Farmers’ Market by The Pantry – 75 Loewen Road
If heaven were a place on earth, it’d be a farmers’ market. I can’t quite fathom anything that trumps fresh produce and great food at (usually) reasonable prices in a beautiful outdoor setting. As such, I earmarked a Saturday to check out the farmers’ market hosted by The Pantry Cookery School at its campus in Loewen Gardens near Dempsey from 8am to 2.30pm two Saturdays a month. To my knowledge, it is the only one of its kind on the island.
The almost exclusively expatriate crowd brought about two conflicting emotions in me: firstly disappointment that locals are – as usual – unreceptive to yet another wonderful concept and secondly glee as expats typically indicate authentic and top-notch grub. Adorable Caucasian toddlers were cavorting around with infectious energy, making for an exuberant yet relaxing mood.
The first thing that arrested my attention was a gorgeous tablescape comprising a substantial selection of what the matronly purveyor described as “authentic English pastries”.
Bearing my dining companion’s sage advice to pace myself, I settled on a Cornish Pasty ($6). A thick, buttery pastry shell sealed a solid mass of mince, flavoured intensely with sweet and pungent onions. Extremely satisfying, it would probably have tasted a million times better fresh from the oven rather than just shy of stone cold.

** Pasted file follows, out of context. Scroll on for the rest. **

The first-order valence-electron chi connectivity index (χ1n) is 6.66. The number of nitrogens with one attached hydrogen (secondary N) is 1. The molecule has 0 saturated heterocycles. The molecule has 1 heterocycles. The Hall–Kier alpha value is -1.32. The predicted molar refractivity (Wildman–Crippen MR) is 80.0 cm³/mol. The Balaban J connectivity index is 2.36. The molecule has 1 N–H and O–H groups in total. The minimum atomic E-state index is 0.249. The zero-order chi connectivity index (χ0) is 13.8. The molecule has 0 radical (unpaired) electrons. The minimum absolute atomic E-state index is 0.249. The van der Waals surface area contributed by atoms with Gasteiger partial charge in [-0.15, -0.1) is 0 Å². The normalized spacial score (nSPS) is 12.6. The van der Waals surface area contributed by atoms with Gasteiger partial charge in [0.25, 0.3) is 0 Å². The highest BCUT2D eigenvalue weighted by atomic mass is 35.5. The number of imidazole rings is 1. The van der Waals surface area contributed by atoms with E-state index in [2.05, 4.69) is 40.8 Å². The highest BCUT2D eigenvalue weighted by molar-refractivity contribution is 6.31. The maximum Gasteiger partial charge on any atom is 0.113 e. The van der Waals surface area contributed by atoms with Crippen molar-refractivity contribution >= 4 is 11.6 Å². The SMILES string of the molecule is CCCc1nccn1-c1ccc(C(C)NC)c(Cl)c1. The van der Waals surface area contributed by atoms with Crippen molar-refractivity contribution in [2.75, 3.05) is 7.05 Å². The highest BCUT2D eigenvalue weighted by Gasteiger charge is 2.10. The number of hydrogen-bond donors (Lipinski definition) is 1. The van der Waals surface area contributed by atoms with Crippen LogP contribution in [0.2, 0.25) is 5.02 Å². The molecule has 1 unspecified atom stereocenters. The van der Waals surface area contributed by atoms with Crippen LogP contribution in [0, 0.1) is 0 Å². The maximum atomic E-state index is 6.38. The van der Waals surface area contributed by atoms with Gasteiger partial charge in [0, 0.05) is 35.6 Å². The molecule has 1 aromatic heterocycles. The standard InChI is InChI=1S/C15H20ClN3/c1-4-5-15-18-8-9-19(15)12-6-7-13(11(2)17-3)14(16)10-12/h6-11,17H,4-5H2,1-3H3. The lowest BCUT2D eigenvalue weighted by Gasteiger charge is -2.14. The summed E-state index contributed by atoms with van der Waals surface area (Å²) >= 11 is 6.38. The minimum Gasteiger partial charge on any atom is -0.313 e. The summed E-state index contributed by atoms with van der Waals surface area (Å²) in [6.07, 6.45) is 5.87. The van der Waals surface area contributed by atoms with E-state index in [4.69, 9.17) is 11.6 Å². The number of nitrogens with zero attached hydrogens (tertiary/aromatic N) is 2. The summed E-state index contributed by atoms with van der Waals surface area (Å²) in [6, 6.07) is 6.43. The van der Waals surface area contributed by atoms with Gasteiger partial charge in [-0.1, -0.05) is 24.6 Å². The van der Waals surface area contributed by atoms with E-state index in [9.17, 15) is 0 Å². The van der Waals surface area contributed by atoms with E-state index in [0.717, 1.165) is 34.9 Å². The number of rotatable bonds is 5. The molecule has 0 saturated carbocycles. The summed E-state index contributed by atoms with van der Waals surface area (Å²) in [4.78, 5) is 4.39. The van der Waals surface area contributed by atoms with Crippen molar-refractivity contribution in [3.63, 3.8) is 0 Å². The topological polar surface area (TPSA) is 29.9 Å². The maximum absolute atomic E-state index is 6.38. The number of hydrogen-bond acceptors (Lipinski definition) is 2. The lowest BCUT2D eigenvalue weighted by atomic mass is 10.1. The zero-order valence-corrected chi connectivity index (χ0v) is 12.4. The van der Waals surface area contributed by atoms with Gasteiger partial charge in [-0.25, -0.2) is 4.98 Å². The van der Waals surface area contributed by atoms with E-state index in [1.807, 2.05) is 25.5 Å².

The undisputed highlight of the market would be the paella cooked by an arresting Spanish lass right before your eyes in a traditional cast-iron pan perched precariously atop a back-to-basics gas burner. I’ll try to walk you through the whole breathtaking affair with the pictures below.
Deftly and daintily, she liberates pepper sweetness, garlic pungency and onion sweetness in olive oil.
With a hiss, a load of plump, juicy vine-ripened tomatoes hit the pan.
The key flavouring agents are put into play: sweet paprika and saffron.
No skimping here, the saffron filaments enter as a massive clump.
Whole shrimp and squid release their marine salt into the air as they sizzle merrily away. Chicken chunks add weight and texture while chorizo accords further paprika warmth and fat richness.
A close eye is kept on their colour as the seafood is cooked to a pliant chew. They become sponges for the smoky spice duo through the vector of tomato moisture.
Green peas were a verdant explosion among the warm hues, an utterly gorgeous image.
Clams open like glossy flowers in bloom.
A copious amount of stock is finally added, fluffy grains soaking in a wealth of flavour as it is allowed to reduce.
When the tin foil is peeled away after a 15 minute rest, the luxuriantly aromatic steam billows out, attracting a line of hungry customers the way no advertisement can.
The Large Order of Paella ($10) was a flavour-packed trip to Valencia. The combination of flavours from paprika, saffron and stock was almost explosive when a mouthful of delicate grains hit my tongue. While the chorizo accent was a tad subtle, the generous amount of softly chewy squid, crunchy shrimp, meaty clams and tender chicken more than redeemed that.